Imagine you are a smallholder farmer in Kenya who relies on rainfall and mountain-fed irrigation for your agriculture. After experiencing back-to-back droughts in 2016 and 2017, you are unsure about what to expect for the upcoming 2018 growing season. Will the rains come back this year? Will there be yet another drought? These questions affect important decisions that farmers make before and during the growing season such as whether to plant drought-resistent crops or whether to purchase early maturing seed varieties.
The 2018 rainy season in central Kenya has been anything but ordinary. While many farmers relished the above-average volumes of rainfall which they hope will lead to a productive growing season, other farmers suffered from the deluges that led to flooded fields and washed away crops.
The WAVES team, led by PhD student Natasha Krell, sought out to understand these questions surrounding agricultural decision-making using advances in real-time crop monitoring weather stations and social science surveys. Together with our instrumental Kenya-based team members, John Gitonga and Boniface Mukoma, the WAVES lab deployed ca. 60 field-based Arable Mark crop-monitoring weather stations as well as led social science surveys of over 600 farmers.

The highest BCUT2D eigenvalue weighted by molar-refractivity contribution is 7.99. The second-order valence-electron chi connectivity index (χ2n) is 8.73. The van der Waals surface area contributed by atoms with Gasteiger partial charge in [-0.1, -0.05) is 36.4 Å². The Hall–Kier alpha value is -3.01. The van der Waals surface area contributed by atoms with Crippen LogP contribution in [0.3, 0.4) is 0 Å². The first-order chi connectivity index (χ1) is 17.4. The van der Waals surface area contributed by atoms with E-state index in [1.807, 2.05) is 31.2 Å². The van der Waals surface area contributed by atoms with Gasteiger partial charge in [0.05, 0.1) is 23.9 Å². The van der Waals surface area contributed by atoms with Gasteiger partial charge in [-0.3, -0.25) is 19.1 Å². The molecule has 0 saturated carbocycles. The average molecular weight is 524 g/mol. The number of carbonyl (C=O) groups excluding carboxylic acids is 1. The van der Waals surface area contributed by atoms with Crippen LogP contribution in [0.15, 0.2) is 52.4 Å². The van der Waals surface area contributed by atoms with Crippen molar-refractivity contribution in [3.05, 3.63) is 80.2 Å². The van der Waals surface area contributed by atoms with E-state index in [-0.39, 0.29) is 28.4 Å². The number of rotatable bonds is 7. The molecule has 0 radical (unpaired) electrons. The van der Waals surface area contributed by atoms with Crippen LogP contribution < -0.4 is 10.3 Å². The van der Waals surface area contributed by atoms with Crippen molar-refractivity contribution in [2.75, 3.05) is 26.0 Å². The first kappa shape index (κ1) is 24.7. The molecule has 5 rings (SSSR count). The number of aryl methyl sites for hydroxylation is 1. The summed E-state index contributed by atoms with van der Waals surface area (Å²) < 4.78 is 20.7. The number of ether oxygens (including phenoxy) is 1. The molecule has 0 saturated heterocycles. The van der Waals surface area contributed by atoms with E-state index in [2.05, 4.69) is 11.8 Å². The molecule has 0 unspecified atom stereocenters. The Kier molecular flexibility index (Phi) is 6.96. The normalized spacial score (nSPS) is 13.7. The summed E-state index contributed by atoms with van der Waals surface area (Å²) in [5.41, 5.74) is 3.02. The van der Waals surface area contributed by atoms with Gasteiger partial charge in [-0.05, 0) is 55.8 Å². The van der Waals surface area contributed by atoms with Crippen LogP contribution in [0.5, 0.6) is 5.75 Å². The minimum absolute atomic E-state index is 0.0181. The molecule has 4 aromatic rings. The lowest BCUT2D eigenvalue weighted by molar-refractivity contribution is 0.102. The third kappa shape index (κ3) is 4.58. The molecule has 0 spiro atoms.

Research collaborations between the WAVES lab at U.C. Santa Barbara, the University of Arizona, the California Polytechnic State University, and the Mpala Research Center in Laikipia, Kenya culminated in a household survey on agricultural management, water resource governance, use of weather and climate forecasts, coping and adaptation to climate as well as other topics. The researchers gathered longitudinal data on over 600 heads of households or spouses in Laikipia, Meru and Nyeri counties.
As the NSF-WSC grant comes to an end in 2019, our research highlights advances in environmental data collection through a field-based sensor network along with farmer surveys to better understand how smallholders respond to climate variability. Our findings can provide insight on agricultural shocks such as crop failure or pest and disease occurence, and to what extent these shocks can be predicted and mitigated.